Can’t see the attraction of living in Gosford centre

[Forum] With all the grandiose projects being announced for Gosford centre, there seems to be very little marketability information being provided to underpin these ambitious plans.

For anyone who works on the Central Coast, or works from home, or is retired, it is easy to see that a high rise apartment at Avoca Beach could be a very attractive proposition.

However, why would anyone in that position want to gaze down on the excrescences of the Finance Office, the Tax Office and the Gosford Stadium, with no compensating benefit to be gained.

They can afford to live near the beach or on the lake, or in a bushland setting, or near the Erina complex, as taste dictates, without having to deal with the annoyances of the Gosford centre.

If the Tax Office and Finance Office sites had been developed with residential towers overlooking the water and park, the situation would be different, but short-sightedness has prevailed in this matter, as it so frequently does on the Central Coast.

Therefore, this target population does not seem likely to be interested.

If the target population is Sydney workers, the first obstacle is the four hour a day commute to and from the city.

There are closer in locations, such as Parramatta, from where the daily journey is significantly shorter, so any high rise units in Gosford will have to be much, much cheaper to offset the disadvantage of remoteness.

Can Gosford prices really be brought down to the competitive level where large numbers of people will be attracted to make the choice?

The probability of this seems slight, given that building costs for these kinds of buildings don’t vary much with location.

Of course, the journey to Sydney could be speeded up, but it would require many billions of dollars in track and signal improvement to bring about, and the policy of the present Government is obviously to concentrate these infrastructure improvements in Sydney.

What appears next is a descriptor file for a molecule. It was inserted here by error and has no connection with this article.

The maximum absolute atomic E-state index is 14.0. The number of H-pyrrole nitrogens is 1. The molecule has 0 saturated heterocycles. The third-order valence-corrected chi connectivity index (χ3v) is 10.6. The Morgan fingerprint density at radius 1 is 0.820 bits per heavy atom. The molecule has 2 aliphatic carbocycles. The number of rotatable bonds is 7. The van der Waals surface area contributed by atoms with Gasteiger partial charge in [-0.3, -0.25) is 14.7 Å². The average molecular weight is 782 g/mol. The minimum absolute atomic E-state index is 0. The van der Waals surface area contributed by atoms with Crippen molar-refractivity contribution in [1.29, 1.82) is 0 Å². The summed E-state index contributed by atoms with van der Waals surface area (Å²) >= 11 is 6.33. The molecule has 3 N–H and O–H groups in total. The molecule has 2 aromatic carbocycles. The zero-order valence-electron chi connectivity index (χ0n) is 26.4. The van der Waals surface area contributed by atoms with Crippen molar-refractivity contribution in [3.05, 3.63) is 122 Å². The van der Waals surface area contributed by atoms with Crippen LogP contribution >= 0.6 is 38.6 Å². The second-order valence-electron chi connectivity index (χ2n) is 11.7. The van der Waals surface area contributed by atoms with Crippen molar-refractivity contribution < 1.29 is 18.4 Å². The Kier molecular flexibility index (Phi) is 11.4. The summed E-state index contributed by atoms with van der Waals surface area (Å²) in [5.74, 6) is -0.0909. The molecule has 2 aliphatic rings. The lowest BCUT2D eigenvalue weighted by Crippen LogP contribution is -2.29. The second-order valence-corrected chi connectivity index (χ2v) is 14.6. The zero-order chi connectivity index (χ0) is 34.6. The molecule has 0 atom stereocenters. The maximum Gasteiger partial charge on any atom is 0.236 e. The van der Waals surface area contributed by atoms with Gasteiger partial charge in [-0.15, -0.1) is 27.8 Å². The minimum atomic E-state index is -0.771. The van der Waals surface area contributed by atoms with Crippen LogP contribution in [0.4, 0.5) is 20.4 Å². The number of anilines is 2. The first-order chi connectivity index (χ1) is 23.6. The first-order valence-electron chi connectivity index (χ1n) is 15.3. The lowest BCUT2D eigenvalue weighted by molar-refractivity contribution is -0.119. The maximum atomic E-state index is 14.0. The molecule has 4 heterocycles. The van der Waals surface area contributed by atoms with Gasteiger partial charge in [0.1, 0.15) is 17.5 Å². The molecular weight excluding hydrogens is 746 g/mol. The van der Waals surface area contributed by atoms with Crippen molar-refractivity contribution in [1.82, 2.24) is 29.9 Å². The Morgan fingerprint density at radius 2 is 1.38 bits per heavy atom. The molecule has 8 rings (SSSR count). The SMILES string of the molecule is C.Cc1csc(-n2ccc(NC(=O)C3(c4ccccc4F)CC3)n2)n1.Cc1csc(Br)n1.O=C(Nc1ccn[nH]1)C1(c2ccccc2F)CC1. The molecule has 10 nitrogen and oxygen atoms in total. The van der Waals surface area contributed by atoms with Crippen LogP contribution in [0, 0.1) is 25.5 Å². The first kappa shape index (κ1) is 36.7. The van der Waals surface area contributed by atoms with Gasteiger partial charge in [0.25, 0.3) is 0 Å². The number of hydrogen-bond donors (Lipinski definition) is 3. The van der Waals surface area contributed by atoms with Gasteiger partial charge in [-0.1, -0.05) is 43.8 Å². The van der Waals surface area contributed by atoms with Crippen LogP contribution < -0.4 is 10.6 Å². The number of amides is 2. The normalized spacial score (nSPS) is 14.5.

The reason for this is that the demand for these transport improvements is already there, whereas investment outside the metropolitan area could only be justified by expectation of future demand.

With no existing demand, there is no incentive for improvements, and without improvements there is no reason to suppose that demand will increase to justify the costs; it is a chicken and egg situation.

It is also worth mentioning that, for commuters, a walk to the station from such as the Kibbleplex site in winter is not a particularly comfortable option.

To be optimally convenient, buildings would need to be clustered in the Mann St area, close to the station or on the western side of the railway line.

However, as long as the policy is haphazard reliance on private developer initiatives as the method of development, there can be no integrated strategy to bring about liveable conditions for anybody who does want to live in Gosford centre.

Since the Council is required to present a Strategic Planning Statement by 1 July (“Minister threatens Council with performance review”, Peninsula News edition 493), it will be interesting to see what is provided to guide Gosford centre development, beyond the usual platitudes and meaningless banalities with which we are familiar.

Incidentally, if the Minister does order a performance review, pity the poor wretch who has to undertake it: where will they find enough performance to review?

Email, May 7
Bruce Hyland, Woy Woy